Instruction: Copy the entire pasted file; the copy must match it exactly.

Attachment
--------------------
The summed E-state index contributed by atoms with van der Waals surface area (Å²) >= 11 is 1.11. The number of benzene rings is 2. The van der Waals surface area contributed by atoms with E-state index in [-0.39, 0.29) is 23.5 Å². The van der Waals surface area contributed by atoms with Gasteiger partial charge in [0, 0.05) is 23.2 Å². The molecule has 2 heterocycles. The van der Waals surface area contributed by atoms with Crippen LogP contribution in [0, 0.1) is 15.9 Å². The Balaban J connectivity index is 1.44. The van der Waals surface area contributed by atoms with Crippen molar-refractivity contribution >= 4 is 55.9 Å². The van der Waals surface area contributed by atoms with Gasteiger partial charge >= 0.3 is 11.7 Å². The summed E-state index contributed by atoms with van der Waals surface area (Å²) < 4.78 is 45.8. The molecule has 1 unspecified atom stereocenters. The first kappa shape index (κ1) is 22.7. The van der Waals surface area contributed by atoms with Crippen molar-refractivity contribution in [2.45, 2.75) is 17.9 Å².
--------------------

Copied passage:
The summed E-state index contributed by atoms with van der Waals surface area (Å²) >= 11 is 1.11. The number of benzene rings is 2. The van der Waals surface area contributed by atoms with E-state index in [-0.39, 0.29) is 23.5 Å². The van der Waals surface area contributed by atoms with Gasteiger partial charge in [0, 0.05) is 23.2 Å². The molecule has 2 heterocycles. The van der Waals surface area contributed by atoms with Crippen LogP contribution in [0, 0.1) is 15.9 Å². The Balaban J connectivity index is 1.44. The van der Waals surface area contributed by atoms with Crippen molar-refractivity contribution >= 4 is 55.9 Å². The van der Waals surface area contributed by atoms with Gasteiger partial charge >= 0.3 is 11.7 Å². The summed E-state index contributed by atoms with van der Waals surface area (Å²) < 4.78 is 45.8. The molecule has 1 unspecified atom stereocenters. The first kappa shape index (κ1) is 22.7. The van der Waals surface area contributed by atoms with Crippen molar-refractivity contribution in [2.45, 2.75) is 17.9 Å².